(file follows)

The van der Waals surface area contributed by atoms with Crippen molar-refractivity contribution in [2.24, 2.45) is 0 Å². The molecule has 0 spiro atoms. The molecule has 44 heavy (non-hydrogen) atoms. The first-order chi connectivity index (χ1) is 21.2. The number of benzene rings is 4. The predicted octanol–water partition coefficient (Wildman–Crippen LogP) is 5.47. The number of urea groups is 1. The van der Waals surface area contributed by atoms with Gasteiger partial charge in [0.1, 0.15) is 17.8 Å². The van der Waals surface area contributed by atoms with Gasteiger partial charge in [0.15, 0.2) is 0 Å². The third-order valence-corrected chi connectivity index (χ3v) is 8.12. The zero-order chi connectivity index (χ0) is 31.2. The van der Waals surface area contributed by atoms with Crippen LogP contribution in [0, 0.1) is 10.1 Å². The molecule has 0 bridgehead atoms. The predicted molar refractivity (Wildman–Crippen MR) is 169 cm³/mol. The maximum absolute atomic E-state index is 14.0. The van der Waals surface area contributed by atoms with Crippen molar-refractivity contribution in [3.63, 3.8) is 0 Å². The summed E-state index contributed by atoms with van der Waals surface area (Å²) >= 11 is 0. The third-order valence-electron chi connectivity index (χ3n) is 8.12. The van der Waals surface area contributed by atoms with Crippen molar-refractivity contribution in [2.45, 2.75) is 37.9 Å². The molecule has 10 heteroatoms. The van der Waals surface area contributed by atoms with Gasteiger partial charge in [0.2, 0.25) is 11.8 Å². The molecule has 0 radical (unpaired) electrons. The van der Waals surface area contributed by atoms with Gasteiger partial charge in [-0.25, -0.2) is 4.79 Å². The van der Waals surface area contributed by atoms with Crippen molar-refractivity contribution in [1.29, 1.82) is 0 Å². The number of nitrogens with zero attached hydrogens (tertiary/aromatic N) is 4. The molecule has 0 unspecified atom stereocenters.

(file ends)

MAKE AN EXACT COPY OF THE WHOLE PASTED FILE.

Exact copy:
The van der Waals surface area contributed by atoms with Crippen molar-refractivity contribution in [2.24, 2.45) is 0 Å². The molecule has 0 spiro atoms. The molecule has 44 heavy (non-hydrogen) atoms. The first-order chi connectivity index (χ1) is 21.2. The number of benzene rings is 4. The predicted octanol–water partition coefficient (Wildman–Crippen LogP) is 5.47. The number of urea groups is 1. The van der Waals surface area contributed by atoms with Gasteiger partial charge in [0.1, 0.15) is 17.8 Å². The van der Waals surface area contributed by atoms with Gasteiger partial charge in [0.15, 0.2) is 0 Å². The third-order valence-corrected chi connectivity index (χ3v) is 8.12. The zero-order chi connectivity index (χ0) is 31.2. The van der Waals surface area contributed by atoms with Crippen LogP contribution in [0, 0.1) is 10.1 Å². The molecule has 0 bridgehead atoms. The predicted molar refractivity (Wildman–Crippen MR) is 169 cm³/mol. The maximum absolute atomic E-state index is 14.0. The van der Waals surface area contributed by atoms with Crippen molar-refractivity contribution in [3.63, 3.8) is 0 Å². The summed E-state index contributed by atoms with van der Waals surface area (Å²) >= 11 is 0. The third-order valence-electron chi connectivity index (χ3n) is 8.12. The van der Waals surface area contributed by atoms with Crippen molar-refractivity contribution in [2.45, 2.75) is 37.9 Å². The molecule has 10 heteroatoms. The van der Waals surface area contributed by atoms with Gasteiger partial charge in [0.2, 0.25) is 11.8 Å². The molecule has 0 radical (unpaired) electrons. The van der Waals surface area contributed by atoms with Gasteiger partial charge in [-0.25, -0.2) is 4.79 Å². The van der Waals surface area contributed by atoms with Crippen molar-refractivity contribution in [1.29, 1.82) is 0 Å². The number of nitrogens with zero attached hydrogens (tertiary/aromatic N) is 4. The molecule has 0 unspecified atom stereocenters.